By Philippa Shelton, Communications Manager, Understanding Patient Data

Published: 24 January 2019

In March 2018, Understanding Patient Data (UPD) launched a series of six short animations. Designed for social media, their aim was to raise awareness, and create reassurance, that patient data is used to benefit health and care.

They brought to life examples of what happens to patient data in the NHS following the journeys of patients with cancer, a heart attack, diabetes, dementia and asthma. They show the huge range of ways data is used to improve care, and the safeguards that are in place to protect confidentiality.

Telling the story with one voice

Members of AMRC have long known that better use of data is essential to speed up diagnosis, research new treatments, plan better NHS services and monitor the safety of drugs. And yet, more than two thirds of the population feel they don’t know how patient data is used in the NHS. Without enough information, people may worry about how data is collected, stored or used.

Medical Research charities and other organisations needed to collectively voice one patient data message with stories that resonated with patients and publics.

Working in partnership   

The animation working group, set up by UPD to oversee the project, had 20 members from 13 organisations, including two patient representatives. We all brought different perspectives and agreed to one shared goal.

Many more charities and organisations helped us test scripts and storyboards, while others raised early awareness of the animations across their networks.

By launch day, everyone felt some sort of ownership over the project, which motivated over 30 organisations to get involved in dissemination and sharing the animations. At least 22 AMRC member charities were involved via Twitter between 12-23 March. This is 17 additional charities beyond those involved in the working group.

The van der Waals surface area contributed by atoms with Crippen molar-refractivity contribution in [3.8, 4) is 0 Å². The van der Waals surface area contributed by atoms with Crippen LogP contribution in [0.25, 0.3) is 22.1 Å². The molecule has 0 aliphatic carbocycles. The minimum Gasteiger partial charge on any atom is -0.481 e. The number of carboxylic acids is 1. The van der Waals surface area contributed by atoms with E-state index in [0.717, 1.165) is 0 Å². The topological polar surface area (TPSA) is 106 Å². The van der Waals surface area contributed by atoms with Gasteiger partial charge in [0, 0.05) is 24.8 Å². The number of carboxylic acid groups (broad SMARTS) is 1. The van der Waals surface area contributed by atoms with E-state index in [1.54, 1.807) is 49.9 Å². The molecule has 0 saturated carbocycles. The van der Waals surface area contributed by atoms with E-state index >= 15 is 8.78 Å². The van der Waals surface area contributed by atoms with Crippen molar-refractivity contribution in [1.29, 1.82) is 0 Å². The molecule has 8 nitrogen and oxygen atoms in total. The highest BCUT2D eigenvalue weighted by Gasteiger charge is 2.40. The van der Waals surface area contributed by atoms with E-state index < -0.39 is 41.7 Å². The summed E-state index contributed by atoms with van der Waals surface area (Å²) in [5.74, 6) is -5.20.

Our impact far surpassed expectations

Between March and May 2018, the animations:

  • Were viewed over 1.5 million times, six times the target.
  • Generated 6,490 engagements on Twitter and 50,896 on Facebook.
  • Increased UPD twitter followers by 53%, many of whom were members of the public, nurses and doctors.
  • More than doubled traffic to UPD website from 350 users/wk to 750 users/wk.
  • Seemed to have not been affected by the Cambridge Analytica/Facebook scandal which hit the news during the campaign. There was no measurable change in the engagement.
  • Generated varied non-social media dissemination, ranging from embedding into websites, blogs and showcasing at conferences. They are referenced on the Royal College of Nursing, Royal College of GPs, and NHS England webpages

Since May 2018, the series went on to win the UKIACR Infographic and Data visualisation competition 2018. And win silver in the Best Specialist category of the Content Marketing Association Awards 2018.

Lessons learnt

  • Pick the right agency. UPD held a competitive tender process. We looked for an agency who could not only create beautiful animations, but who we could work with productively through challenging conversations.
  • Set up immediate access to a large number of stakeholders (and their networks). This enabled us to test with more perspectives and mobilise a significant collective voice
  • Have commitment from working group members who can do their fair share of elbow grease. One person could not have covered so many partnerships and stakeholders.
  • Test extensively. We had almost 100 reviewers and testers. If there was more time I would have liked more public testing.
  • Have one person to coordinate and collate feedback. This was essential to the agency and took the load off them to absorb the patient data backstory.
  • Get out there and talk to people. Meeting face-to-face with potential supporters helped us secure buy-in for the final series.
  • Writing scripts is a labour of love and ended up pushing our deadline back by almost 3 months. However, taking this time made the animations more considered and more robust.
  • Create a dissemination toolkit. This enabled the project to coordinate a single voice across the medical research charity sector. It gave the option for charities to re-use the video assets directly, or the flexibility to adapt them to certain needs or audiences.

What next?

We’d like to see more charities use and adapt the animations to tell the story of how data saves lives.

For example, joint with the Professional Records Standards Body, UPD launched a seventh animation about sharing data for individual care. It re-uses the existing characters and it would be great to see AMRC members do something similar. 

The animations are free to use through a CC-BY licence. For the toolkit, video files or images please email [email protected]